Meet our Organizers: Charlene Van Buekenhout from Dalnavert Museum
Mar 11, 2022
The annual Culture Days celebration would not be possible without the creativity, hard work, and passion of our organizers. Through this series we want to highlight some exceptional organizers and arts and culture champions who help make the Culture Days celebration what it is across Canada. Charlene Van Buekenhout, programming and marketing director at Dalnavert Museum, has a lot experience creating unexpected and engaging experiences within a historic house museum setting, including turning those “wouldn’t it be cool if…” ideas into something fresh and different for the community. Here’s what she shared with us.
Hi Charlene! Tell us a little bit about who you are and what you do.
My name is Charlene Van Buekenhout, I am the programming and marketing director at Dalnavert Museum on Treaty 1 territory, Winnipeg, Manitoba—the homeland of my nation, the Métis nation! My background is in theatre and the performing arts, and that’s how I came to discover the Museum, as I was using the space to perform plays. I guess they thought that the performance work I was doing in the heritage house was pretty neat because I was later hired to do programming for the Museum. Being in a museum space—especially one which interprets the 19th century—with such passionate volunteers, staff, and members, has been very educational for me and really fruitful for our programming.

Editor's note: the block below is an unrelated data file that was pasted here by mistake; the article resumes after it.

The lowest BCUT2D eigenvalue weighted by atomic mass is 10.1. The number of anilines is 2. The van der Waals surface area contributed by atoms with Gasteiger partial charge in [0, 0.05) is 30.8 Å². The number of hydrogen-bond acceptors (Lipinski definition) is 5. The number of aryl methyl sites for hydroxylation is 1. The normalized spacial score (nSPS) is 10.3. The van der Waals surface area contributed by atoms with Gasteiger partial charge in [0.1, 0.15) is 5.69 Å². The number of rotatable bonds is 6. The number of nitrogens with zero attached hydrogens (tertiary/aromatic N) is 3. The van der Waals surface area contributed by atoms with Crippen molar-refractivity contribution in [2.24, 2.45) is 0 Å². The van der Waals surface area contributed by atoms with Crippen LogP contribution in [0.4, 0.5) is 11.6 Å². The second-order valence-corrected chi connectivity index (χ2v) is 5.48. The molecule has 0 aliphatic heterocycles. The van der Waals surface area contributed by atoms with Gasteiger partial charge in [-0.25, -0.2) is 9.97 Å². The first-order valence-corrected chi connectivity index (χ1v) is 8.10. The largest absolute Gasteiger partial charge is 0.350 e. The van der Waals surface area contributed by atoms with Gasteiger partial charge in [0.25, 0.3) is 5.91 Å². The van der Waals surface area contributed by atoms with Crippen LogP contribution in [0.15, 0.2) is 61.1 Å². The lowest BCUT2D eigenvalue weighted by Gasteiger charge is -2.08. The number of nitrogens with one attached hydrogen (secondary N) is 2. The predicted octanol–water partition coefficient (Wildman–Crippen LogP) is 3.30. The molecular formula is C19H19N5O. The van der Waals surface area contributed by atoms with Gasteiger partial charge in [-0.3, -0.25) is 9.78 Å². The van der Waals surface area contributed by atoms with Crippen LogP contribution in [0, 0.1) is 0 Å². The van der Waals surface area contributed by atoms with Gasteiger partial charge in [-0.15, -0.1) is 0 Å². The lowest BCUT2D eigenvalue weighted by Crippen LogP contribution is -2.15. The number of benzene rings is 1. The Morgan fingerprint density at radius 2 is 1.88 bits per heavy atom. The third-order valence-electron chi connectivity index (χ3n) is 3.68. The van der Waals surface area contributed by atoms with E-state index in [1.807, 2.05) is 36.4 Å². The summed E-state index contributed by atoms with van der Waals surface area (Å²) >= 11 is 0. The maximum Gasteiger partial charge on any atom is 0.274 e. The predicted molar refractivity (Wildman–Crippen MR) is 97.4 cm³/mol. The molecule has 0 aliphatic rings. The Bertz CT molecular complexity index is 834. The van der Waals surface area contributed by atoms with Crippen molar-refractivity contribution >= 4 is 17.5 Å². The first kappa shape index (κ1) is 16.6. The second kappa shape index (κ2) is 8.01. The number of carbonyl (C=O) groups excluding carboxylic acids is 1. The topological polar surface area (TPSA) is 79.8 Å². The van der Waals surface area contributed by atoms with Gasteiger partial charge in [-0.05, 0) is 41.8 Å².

Dalnavert Museum is a small Victorian Mansion nestled in the heart of Winnipeg’s Downtown. Can you speak more to the history of this unique home and how it came to be a museum?
The house was built in 1895 and was home to John Hugh Macdonald—son of the first Canadian Prime Minister, John A. Macdonald—and his family. The name “Dalnavert” is Scottish and comes from a small hamlet where John A. Macdonald’s mother was born. The family lived in the home until 1929, and it was then purchased and transformed into a boarding and rooming house, mostly for women who came to the city for work and needed accommodations. In the 1970s its care was taken over by the Manitoba Historical Society, which stewarded the house and grounds until 2013. In 2015, an extremely passionate and dedicated group of people came together to save the house and collection under the name Friends of Dalnavert Museum. Today, the Dalnavert Museum and Visitors’ Centre is set up to reflect a day-in-the-life of an affluent 19th-century family. It’s decked-out with a large collection of decorative arts, and appears absolutely filled—as the Victorians would have had it—with stuff and ‘essentials’ for living.
I think the compelling thing about Culture Days for the Museum is that it allows us to think more intentionally about the culture we are presenting at Dalnavert.
What do you think makes the museum stand out as a space for community engagement?
I see Dalnavert as having an advantage in this sector because of its small size and because of structures and barriers that the house presents. Hear me out! We are able to do a lot of really interesting events and programs and form partnerships because of the creativity we need to have to approach using the space. Working in a space that houses so much history in unique and different ways, shows that arts, culture, and heritage can live together, can engage with each other. It is what attracts a lot of artists, creators, and fellow cultural and historical organizations to us.
How do you incorporate fresh and engaging experiences for audiences in a historic house such as Dalnavert Museum?